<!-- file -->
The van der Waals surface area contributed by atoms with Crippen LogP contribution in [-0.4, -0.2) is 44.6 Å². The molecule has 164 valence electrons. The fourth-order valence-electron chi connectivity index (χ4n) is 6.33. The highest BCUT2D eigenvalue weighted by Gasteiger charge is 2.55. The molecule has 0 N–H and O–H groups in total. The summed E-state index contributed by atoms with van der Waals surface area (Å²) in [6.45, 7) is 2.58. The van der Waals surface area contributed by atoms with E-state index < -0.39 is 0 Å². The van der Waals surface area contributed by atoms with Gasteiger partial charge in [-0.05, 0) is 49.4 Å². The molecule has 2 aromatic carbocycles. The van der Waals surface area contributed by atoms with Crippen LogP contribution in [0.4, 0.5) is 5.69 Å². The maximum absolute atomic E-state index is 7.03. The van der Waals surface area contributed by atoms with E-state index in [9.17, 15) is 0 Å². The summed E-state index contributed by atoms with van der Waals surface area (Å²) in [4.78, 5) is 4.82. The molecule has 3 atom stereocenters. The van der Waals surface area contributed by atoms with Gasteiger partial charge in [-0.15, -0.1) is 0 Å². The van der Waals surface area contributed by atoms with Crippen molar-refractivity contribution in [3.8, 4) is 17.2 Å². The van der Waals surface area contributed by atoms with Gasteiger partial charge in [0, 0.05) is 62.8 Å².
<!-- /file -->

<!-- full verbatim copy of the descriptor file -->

The van der Waals surface area contributed by atoms with Crippen LogP contribution in [-0.4, -0.2) is 44.6 Å². The molecule has 164 valence electrons. The fourth-order valence-electron chi connectivity index (χ4n) is 6.33. The highest BCUT2D eigenvalue weighted by Gasteiger charge is 2.55. The molecule has 0 N–H and O–H groups in total. The summed E-state index contributed by atoms with van der Waals surface area (Å²) in [6.45, 7) is 2.58. The van der Waals surface area contributed by atoms with E-state index < -0.39 is 0 Å². The van der Waals surface area contributed by atoms with Gasteiger partial charge in [-0.05, 0) is 49.4 Å². The molecule has 2 aromatic carbocycles. The van der Waals surface area contributed by atoms with Crippen LogP contribution in [0.4, 0.5) is 5.69 Å². The maximum absolute atomic E-state index is 7.03. The van der Waals surface area contributed by atoms with E-state index in [9.17, 15) is 0 Å². The summed E-state index contributed by atoms with van der Waals surface area (Å²) in [4.78, 5) is 4.82. The molecule has 3 atom stereocenters. The van der Waals surface area contributed by atoms with Gasteiger partial charge in [-0.15, -0.1) is 0 Å². The van der Waals surface area contributed by atoms with Crippen molar-refractivity contribution in [3.8, 4) is 17.2 Å². The van der Waals surface area contributed by atoms with Gasteiger partial charge in [0, 0.05) is 62.8 Å².